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Writer:_____________________________________ Peer  Reviewer:_____________________________________     Peer  Content  Analysis  for  Sophomore  Research  Paper  Rough  Draft     I.   Introduction  (only  if  available)     A.   On  a  scale  of  1-­‐10,  how  interesting  is  the  introduction?     B.   Does  anything  in  the  introduction  need  to  be  cited?  If  so,  indicate  what.     C.   Is  there  a  good  transition  to  the  thesis  statement?     II.   Thesis  statement   A.   Read  the  thesis  statement.    List  the  main  points  here  as  indicated:    Research  topic:      How  it  affects  humanity,  literature,  and  /  or  the  arts:       B.   Check  off  for  approval  or  X  for  disapproval  the  following  here  and  explain   why  you  X’d  the  criteria  when  you  do.   1.   Active  verb(s):   2.   Strong  verb(s):   3.   Appropriate  tense(s):   4.   Specific:   5.   Arguable:   6.   Appropriate  scope  (not  too  broad  or  too  narrow  for  3-­‐4  pages):     7.   Significant:   8.   Clear:   9.   Maps  out  the  paper  (both  focus-­‐wise  and  sequentially):     III.     Body   A.   Write  a  one-­‐sentence  or  –phrase  summary  for  each  paragraph.    Put  a  check   next  to  each  paragraph  that  goes  back  to  the  thesis  statement  in  some  way,  and  an  X   for  each  that  does  not.  Put  a  star  next  to  the  paragraphs  that  need  work,  either  for   their  focus  or  lack  thereof,  or  for  any  other  reason.                     1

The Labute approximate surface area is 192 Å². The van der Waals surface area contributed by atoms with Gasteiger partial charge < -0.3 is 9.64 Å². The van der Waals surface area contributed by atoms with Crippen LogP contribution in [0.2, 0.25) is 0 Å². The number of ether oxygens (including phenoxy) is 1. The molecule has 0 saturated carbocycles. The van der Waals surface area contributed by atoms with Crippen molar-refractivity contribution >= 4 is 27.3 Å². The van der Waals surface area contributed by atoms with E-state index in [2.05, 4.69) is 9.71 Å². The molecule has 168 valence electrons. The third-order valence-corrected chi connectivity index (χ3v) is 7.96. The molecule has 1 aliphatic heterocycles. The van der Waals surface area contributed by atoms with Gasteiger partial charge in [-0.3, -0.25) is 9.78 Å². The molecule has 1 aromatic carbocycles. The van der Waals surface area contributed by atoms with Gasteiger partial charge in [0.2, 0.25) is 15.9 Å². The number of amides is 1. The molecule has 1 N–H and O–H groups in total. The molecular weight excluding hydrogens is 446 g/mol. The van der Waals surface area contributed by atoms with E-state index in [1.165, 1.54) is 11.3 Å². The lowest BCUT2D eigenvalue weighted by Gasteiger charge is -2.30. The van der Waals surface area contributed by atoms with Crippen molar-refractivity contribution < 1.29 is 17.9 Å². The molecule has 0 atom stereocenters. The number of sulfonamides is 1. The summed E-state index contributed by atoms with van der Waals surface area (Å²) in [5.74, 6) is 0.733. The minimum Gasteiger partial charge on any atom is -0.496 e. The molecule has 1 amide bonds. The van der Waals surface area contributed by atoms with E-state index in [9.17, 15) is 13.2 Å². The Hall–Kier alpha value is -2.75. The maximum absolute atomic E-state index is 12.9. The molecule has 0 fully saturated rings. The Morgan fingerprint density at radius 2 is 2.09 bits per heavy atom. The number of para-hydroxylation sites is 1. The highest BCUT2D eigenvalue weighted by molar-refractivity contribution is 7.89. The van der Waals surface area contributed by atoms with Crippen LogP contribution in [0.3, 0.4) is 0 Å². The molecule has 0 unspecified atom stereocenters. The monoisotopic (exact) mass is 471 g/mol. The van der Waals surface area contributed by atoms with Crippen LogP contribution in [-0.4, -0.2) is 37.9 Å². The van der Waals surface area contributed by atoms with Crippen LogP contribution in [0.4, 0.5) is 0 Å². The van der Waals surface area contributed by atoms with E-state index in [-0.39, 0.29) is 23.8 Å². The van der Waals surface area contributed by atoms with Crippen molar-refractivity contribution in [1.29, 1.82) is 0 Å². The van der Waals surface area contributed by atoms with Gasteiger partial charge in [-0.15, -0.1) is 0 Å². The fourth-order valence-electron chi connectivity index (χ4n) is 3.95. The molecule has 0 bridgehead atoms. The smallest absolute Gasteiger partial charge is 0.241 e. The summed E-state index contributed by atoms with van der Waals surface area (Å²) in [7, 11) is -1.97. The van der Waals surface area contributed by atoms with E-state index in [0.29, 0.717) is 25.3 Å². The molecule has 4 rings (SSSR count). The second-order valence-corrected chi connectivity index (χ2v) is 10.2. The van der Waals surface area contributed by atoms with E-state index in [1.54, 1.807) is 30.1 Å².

B. Underline  each  topic  sentence.    Does  each  topic  sentence  tie  back  to  the   thesis?  Put  a  "Th"  next  to  each  that  goes  back  to  the  thesis  in  some  way  and  a  "no   Th"  for  each  that  does  not.   C.   Does  the  existing  paragraphing  make  sense?  Mark  places  where  new   paragraphs  should  begin  and  circle  ending  sentences  that  really  belong  in  the  next   paragraph.   D.   Highlight  each  parenthetical  reference  in  the  paper.    Check  the  format.     Correct  any  problems  in  the  draft.   E.   Check  to  see  that  all  information  that  is  not  the  author’s  idea  but  is  put  in  the   writer’s  own  words  has  parenthetical  referencing.    If  you  believe  a  sentence  needs   documentation  but  doesn’t  have  it,  put  a  *  in  the  right  hand  margin  next  to  the   sentence(s).   F.   Check  to  see  if  you  think  the  writer  has  plagiarized  any  information.  Type  it   into  Google  Search  and  see  if  it  comes  up!  If  you  think  anything  needs  to  be   reworded  or  reworded  further,  or  if  it  needs  quotation  marks,  put  a  squiggly  line   under  the  phrase  or  sentence.   G.   Make  comments  regarding  the  development  of  the  paper  (whether  or  not  the   paper  needs  more  information  [MORE]  in  a  particular  paragraph,  or  whether  there   are  any  unnecessary  paragraphs  [UNNEC.],  “rambling,”  [RAMB.]  or  anything  that   does  not  pertain  [?]).   H.   Is  each  quotation  or  paraphrase  introduced  and  explained?    Mark  an  I  next  to   the  introduction  of  the  quote  and  an  E  next  to  its  explanations.    Write  “needs  I”  or   “needs  E”  if  the  author  lacks  either  or  both.   I.   Is  each  quotation  a  dropped  quote  (DQ),  partially  integrated  quote  (PIQ),  or   fully  integrated  quote  (FIQ)?    Label  each  with  those  abbreviations.   J.   Is  there  an  interesting  story  included?  If  so,  summarize  it  here:       K.     Are  there  good  transitions  between  items?  Put  an  arrow  over  places  where   they  are  needed.     IV.    

Conclusion (only  if  available)   A.   Is  a  summarizing  statement  included  that  is  NOT  a  mirror  image,   wastebasket  ending,  unnecessary  summary,  etc.?    Y/N   B.   Does  the  author  tie  up  loose  ends?    Y/N   C.   Does  the  author  state  the  importance  /  future  implications  of  the  paper?       Y/N   D.   Write  next  to  the  conclusion  one  of  the  following  words:  application,   prediction,  conclusion  drawn  from  paper,  other  (be  specific),  or  none.